Shellbark Hickory, Shagbark Hickory, Bigleaf Shagbark Hickory, Kingnut, Big Shellbark, Bottom Shellbark, Thick Shellbark, Western Shellbark Carya laciniosa

Detailed Listing For
Botanical Name:

Carya laciniosa







Common Name:

Shellbark Hickory, Shagbark Hickory, Bigleaf Shagbark Hickory, Kingnut, Big Shellbark, Bottom Shellbark, Thick Shellbark, Western Shellbark

100 feet
Minimum Hardiness Zone:

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  • Carya laciniosa

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Growing Info, follow in order:
Scarification: Soak in water, let stand in water for 24 hours, repeat process daily for 4 days.
Stratification: cold stratify for 120 days.
Germination: sow 1-2" deep, , mulch the seed bed, can be sown outdoors in the fall for spring germination, remove mulch upon germination.
In a Nutshell:
* Shellbark hickory ( Carya laciniosa ) in the Juglandaceae or Walnut family is also called shagbark hickory , bigleaf shagbark hickory , kingnut , big , bottom , thick , or western shellbark , attesting to some of its characteristics. It is a slow-growing long-lived tree, hard to transplant because of its long taproot.
* Sweet fruit; straight trunk; likes deep, rich soil; doesn't mind wet conditions; gray bark splits into long plates, which dangle from the tree; native from New York south and west to Tennessee and Oklahoma.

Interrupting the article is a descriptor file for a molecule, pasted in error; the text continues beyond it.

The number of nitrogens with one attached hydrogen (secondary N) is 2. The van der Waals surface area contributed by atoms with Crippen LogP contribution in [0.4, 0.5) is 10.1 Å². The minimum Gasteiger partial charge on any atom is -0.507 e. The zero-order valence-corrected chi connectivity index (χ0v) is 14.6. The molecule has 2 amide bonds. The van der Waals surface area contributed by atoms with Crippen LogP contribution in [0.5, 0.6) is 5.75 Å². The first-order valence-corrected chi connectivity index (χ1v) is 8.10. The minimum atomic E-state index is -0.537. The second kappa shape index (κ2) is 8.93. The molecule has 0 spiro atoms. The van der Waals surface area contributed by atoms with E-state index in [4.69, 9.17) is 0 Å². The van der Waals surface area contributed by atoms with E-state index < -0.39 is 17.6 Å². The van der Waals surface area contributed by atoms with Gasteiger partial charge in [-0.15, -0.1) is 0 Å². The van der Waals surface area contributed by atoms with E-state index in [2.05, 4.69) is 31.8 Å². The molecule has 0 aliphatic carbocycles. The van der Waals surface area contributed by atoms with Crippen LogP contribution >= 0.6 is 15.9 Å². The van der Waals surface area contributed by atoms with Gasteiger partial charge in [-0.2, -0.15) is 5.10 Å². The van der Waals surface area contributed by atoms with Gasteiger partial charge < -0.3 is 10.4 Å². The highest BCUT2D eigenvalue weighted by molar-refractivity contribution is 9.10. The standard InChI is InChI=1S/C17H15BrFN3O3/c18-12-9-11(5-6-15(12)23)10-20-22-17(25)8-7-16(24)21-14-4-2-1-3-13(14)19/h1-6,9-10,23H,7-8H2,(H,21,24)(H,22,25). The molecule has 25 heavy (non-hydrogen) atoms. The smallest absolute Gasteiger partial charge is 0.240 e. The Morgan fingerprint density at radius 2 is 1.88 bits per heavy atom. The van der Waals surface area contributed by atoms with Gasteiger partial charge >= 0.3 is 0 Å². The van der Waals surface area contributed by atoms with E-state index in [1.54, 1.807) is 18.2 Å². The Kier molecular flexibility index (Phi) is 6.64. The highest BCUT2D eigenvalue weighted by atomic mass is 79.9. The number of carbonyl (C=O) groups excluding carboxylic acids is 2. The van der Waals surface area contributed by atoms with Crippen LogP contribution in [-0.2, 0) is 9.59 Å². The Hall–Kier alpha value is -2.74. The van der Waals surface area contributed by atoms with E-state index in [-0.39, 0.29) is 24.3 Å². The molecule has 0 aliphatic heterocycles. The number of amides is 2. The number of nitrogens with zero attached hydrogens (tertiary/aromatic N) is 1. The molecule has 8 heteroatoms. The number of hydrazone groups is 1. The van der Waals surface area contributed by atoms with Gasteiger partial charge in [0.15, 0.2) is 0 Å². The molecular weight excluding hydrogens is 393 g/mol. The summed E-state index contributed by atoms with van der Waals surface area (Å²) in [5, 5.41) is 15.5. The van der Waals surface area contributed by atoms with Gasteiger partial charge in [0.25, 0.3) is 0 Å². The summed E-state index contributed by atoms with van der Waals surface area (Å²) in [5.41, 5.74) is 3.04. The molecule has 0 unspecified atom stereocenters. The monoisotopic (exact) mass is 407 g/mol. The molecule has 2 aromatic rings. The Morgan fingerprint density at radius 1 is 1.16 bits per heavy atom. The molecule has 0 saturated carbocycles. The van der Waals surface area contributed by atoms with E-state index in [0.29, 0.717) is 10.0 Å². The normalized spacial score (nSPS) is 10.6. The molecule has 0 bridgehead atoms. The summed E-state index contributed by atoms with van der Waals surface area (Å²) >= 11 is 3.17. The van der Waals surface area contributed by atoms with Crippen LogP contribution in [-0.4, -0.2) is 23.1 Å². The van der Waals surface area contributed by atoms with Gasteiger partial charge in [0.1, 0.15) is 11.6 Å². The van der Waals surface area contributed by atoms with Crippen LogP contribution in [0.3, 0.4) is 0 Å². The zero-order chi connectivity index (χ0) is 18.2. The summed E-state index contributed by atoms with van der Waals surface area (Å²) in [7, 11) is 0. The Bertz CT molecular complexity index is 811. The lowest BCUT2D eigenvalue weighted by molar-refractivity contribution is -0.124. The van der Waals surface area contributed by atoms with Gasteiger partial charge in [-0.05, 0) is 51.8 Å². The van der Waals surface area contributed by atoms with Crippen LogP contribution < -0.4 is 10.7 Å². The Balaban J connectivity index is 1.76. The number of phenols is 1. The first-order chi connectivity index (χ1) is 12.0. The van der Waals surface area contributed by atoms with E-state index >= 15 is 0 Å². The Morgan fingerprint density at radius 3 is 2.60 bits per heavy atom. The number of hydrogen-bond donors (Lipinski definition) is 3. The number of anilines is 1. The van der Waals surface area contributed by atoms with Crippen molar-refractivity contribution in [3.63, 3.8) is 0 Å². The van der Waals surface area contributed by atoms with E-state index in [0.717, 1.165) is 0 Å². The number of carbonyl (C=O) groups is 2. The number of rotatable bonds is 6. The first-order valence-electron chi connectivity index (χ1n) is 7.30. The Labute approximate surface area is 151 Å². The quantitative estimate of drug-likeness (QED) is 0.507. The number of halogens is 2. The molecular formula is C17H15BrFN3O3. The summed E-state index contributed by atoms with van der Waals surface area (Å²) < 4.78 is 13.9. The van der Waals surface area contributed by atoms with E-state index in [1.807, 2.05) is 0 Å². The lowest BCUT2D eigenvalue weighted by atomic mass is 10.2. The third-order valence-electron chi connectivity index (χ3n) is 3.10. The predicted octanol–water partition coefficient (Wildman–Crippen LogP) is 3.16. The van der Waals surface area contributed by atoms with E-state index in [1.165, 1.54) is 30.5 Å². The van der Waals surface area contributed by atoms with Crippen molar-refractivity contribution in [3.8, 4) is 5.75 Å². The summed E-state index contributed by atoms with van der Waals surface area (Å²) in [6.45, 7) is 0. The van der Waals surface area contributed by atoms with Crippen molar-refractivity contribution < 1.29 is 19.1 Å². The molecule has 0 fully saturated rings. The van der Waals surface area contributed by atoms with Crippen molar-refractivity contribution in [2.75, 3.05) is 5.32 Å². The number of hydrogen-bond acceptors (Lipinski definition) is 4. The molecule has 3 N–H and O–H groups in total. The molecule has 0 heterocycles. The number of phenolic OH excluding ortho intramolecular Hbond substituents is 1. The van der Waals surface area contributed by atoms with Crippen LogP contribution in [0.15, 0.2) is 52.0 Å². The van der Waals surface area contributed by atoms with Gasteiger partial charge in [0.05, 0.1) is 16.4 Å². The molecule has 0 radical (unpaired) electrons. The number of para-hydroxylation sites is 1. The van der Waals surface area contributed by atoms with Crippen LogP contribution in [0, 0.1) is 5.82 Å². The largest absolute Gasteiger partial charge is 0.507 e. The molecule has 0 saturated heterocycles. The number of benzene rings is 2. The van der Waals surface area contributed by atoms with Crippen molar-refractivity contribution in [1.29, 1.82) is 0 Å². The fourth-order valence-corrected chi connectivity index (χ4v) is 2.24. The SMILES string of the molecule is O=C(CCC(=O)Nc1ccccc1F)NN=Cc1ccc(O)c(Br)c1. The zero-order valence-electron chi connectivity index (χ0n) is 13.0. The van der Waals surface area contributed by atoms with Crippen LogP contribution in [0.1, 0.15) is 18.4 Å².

* The seed is eaten raw or cooked in pies, cakes etc. Sweet, with a very fine flavour, it has the largest seeds of the hickories, up to 5cm long. Probably the finest flavoured hickory. more...
* A specimen tree has been reported in Missouri with 117 cm (46.2 in) in d.b.h. , 36.9 m (121 ft) tall, and a spread of 22.6 m (74 ft).
* The wood is hard, heavy, strong, and very flexible, making it a favored wood for tool handles. more...

Hickory Family (Caryaceae). This species is a native tree 20-30(40) m tall, with an open, round to oblong crown; twigs thick, orange-brown, rustyhairy when young, becoming glabrous, with a large, elongate terminal bud; bark initially smooth and light gray with shallow interlacing ridges, later developing long, broad, loosely attached plates attached at the middle and curving away from the trunk, resulting in a coarsely shaggy appearance. The leaves are deciduous, alternate, pinnately compound, (3)5-9 dm long, with a usually hairy rachis, leaflets (5)7-9(11), obovate to oblong-lanceolate, 9-20 cm long, the terminal usually much larger than the lateral, acuminate, coarsely toothed, without tufts of hair on the teeth, shiny dark green above, paler and soft-hairy beneath and scaly with abundant large peltate scales and small round peltate scales. The male (staminate) flowers are in slender, yellow-green, pendent spikes (catkins) to 20 cm long, female (pistillate) flowers are short, in clusters of 2-5 at branch tips; male and female flowers borne separately but on the same tree (the species monoecious). Fruits are tan to brown, spherical to ellipsoid, not compressed or slightly so, 4.5-6 long, 4-5 cm wide, the husks minutely hirsute, 7-13 mm thick, divided all the way to the base into 4 sections; nuts large, 4-angled, cream colored, thickshelled (4 mm). The common name is in reference to the mature bark that peels away like a shell, albeit in strips. It is also called kingnut hickory, because it has the largest nut of all hickories.

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